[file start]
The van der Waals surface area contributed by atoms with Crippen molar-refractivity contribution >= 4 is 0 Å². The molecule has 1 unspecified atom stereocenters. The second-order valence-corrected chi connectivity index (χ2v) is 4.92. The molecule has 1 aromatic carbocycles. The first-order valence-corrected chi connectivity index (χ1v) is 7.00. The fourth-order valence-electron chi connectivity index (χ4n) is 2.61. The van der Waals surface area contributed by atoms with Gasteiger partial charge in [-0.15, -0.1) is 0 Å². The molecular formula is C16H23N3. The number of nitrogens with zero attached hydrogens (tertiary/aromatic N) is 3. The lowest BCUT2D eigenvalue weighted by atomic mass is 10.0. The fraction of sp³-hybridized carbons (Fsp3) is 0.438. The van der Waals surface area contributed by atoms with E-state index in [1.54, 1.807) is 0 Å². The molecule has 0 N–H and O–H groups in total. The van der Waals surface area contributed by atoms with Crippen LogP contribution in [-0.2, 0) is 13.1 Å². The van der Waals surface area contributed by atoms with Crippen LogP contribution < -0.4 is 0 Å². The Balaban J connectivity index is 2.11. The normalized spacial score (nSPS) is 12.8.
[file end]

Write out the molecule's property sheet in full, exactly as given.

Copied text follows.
The van der Waals surface area contributed by atoms with Crippen molar-refractivity contribution >= 4 is 0 Å². The molecule has 1 unspecified atom stereocenters. The second-order valence-corrected chi connectivity index (χ2v) is 4.92. The molecule has 1 aromatic carbocycles. The first-order valence-corrected chi connectivity index (χ1v) is 7.00. The fourth-order valence-electron chi connectivity index (χ4n) is 2.61. The van der Waals surface area contributed by atoms with Gasteiger partial charge in [-0.15, -0.1) is 0 Å². The molecular formula is C16H23N3. The number of nitrogens with zero attached hydrogens (tertiary/aromatic N) is 3. The lowest BCUT2D eigenvalue weighted by atomic mass is 10.0. The fraction of sp³-hybridized carbons (Fsp3) is 0.438. The van der Waals surface area contributed by atoms with E-state index in [1.54, 1.807) is 0 Å². The molecule has 0 N–H and O–H groups in total. The van der Waals surface area contributed by atoms with Crippen LogP contribution in [-0.2, 0) is 13.1 Å². The van der Waals surface area contributed by atoms with Crippen LogP contribution < -0.4 is 0 Å². The Balaban J connectivity index is 2.11. The normalized spacial score (nSPS) is 12.8.